The attention games countries play

The Olympic motto is Citius, Altius, Fortius; faster, higher, stronger.

In keeping with this, nations are trying to out-host and outspend each other’s showpiece events. Every year, at least one country tries to herald its arrival on the international scene by hosting a major sporting event.

Jim Yardley wrote in The New York Times about recent examples that validate this theory and the notable problems with this trend.

China hosted the highly successful and feted 2008 Olympics and used the games as an opportunity to showcase its emergence into the club of nations that assert themselves strongly and often on the world stage.

More recently, South Africa kept up in the race by successfully hosting the FIFA World Cup, considered by many to be the most followed sporting event in the world. The quadrennial event, featuring 32 countries from around the world, was hailed as a coming-out of sorts for South Africa and the African continent at large.

In keeping with the rage, India hosted the Commonwealth Games, another of the largest sporting gatherings in the world, in the first few days of October. The Commonwealth of Nations is an inter-governmental group of independent states that were formerly part of the British Empire.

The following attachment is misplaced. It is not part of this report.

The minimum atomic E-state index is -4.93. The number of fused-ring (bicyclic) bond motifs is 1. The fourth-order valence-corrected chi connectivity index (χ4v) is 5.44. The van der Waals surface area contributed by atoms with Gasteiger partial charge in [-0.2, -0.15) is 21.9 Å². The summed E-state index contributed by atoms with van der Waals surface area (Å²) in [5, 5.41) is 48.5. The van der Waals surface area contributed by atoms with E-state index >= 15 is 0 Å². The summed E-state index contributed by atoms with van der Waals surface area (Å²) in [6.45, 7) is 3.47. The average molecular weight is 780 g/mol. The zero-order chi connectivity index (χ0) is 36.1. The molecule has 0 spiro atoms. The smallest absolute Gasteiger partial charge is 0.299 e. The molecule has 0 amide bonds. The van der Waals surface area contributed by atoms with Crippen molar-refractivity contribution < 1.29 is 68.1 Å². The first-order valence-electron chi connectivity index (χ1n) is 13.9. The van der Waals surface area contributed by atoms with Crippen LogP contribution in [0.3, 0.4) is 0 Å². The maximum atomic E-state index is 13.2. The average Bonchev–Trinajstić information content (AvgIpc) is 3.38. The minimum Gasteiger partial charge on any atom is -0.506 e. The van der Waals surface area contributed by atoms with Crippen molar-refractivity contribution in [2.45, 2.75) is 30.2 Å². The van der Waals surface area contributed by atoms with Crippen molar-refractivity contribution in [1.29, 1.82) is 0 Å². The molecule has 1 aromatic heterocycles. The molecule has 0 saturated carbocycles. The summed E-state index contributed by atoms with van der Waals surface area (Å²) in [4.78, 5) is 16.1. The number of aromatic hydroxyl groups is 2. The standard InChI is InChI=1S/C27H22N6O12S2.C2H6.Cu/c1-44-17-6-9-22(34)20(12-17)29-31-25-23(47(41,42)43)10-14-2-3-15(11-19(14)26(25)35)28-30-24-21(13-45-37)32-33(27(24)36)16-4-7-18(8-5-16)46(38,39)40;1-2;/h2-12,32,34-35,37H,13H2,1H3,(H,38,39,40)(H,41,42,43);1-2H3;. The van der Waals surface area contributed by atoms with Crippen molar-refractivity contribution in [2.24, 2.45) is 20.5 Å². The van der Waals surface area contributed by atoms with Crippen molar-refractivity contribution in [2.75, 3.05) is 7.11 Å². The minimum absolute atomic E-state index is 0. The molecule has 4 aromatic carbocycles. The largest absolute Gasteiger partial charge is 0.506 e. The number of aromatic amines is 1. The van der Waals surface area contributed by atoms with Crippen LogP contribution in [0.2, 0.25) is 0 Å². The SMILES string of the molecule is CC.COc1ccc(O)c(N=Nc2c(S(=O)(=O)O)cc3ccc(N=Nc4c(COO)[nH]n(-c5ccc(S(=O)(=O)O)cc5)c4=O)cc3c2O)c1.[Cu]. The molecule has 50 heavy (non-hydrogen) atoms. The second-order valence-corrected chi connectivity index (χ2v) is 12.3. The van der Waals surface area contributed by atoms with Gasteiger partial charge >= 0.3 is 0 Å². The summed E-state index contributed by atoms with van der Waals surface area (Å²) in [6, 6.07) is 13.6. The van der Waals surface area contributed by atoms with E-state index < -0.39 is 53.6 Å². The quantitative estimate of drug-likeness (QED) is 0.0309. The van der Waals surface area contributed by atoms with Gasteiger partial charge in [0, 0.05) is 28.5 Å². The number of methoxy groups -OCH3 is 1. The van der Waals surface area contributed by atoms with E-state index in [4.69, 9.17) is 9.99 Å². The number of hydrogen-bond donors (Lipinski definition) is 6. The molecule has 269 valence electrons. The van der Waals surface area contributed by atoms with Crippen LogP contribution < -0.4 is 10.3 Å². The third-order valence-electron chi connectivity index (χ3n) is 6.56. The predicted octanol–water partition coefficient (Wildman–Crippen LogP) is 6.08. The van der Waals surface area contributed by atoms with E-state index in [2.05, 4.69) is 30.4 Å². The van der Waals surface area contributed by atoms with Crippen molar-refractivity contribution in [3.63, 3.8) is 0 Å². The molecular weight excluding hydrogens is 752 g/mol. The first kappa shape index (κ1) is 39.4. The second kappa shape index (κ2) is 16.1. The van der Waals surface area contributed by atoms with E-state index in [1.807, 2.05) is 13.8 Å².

The games — dogged by reports of incompetent preparations and gross mismanagement — concluded without any untoward events, despite a few optimistic commentators demanding an Indian bid in the race to host the 2020 Olympic Games.

However, the lead-up to the games in India was filled with media coverage of the abysmal living conditions of its construction workers that helped build the various venues. Similar reports emerged out of South Africa during the World Cup, with common people speaking out about the hardships they face in everyday life and the poor standard of living.

However, the biggest revelation came after the Beijing Olympics. Observers around the world surmised and hoped that the games would act as a catalyst to political reform within China and hasten the demise of the single-party system. However, the universally acclaimed conduct of the games only served to reinforce the government’s view that the authoritarian regime was responsible for this success.

The case can be made that these mammoth events contribute little to a country’s world standing. It certainly seems a more reasonable use of the time and resources to put in the preparation for such events and bolster programs that aim to produce a better standard and system of living for a significant amount of the population.

Of course, the patriotism card is often used against such “dissenters” who voice their opinion and believe all the expenditure on these sporting mega-events would be better directed into programs that address critical development indices.

There is a lesson in this for ASU as well — we are reeling under problems aplenty of our own, including a legislature that cuts funds like it is nothing.

It is high time we stopped exulting and spending significant resources making big press out of every small plaudit that comes our way, and concentrated on making ASU a regional (and subsequently national) powerhouse on all fronts. I’d much rather we were recognized as the best university in the Southwest than as one among the world’s top 100 institutions.

Kartik thinks the downtown shuttles need a new coat of paint. Mail your support to kartikt@asu.edu


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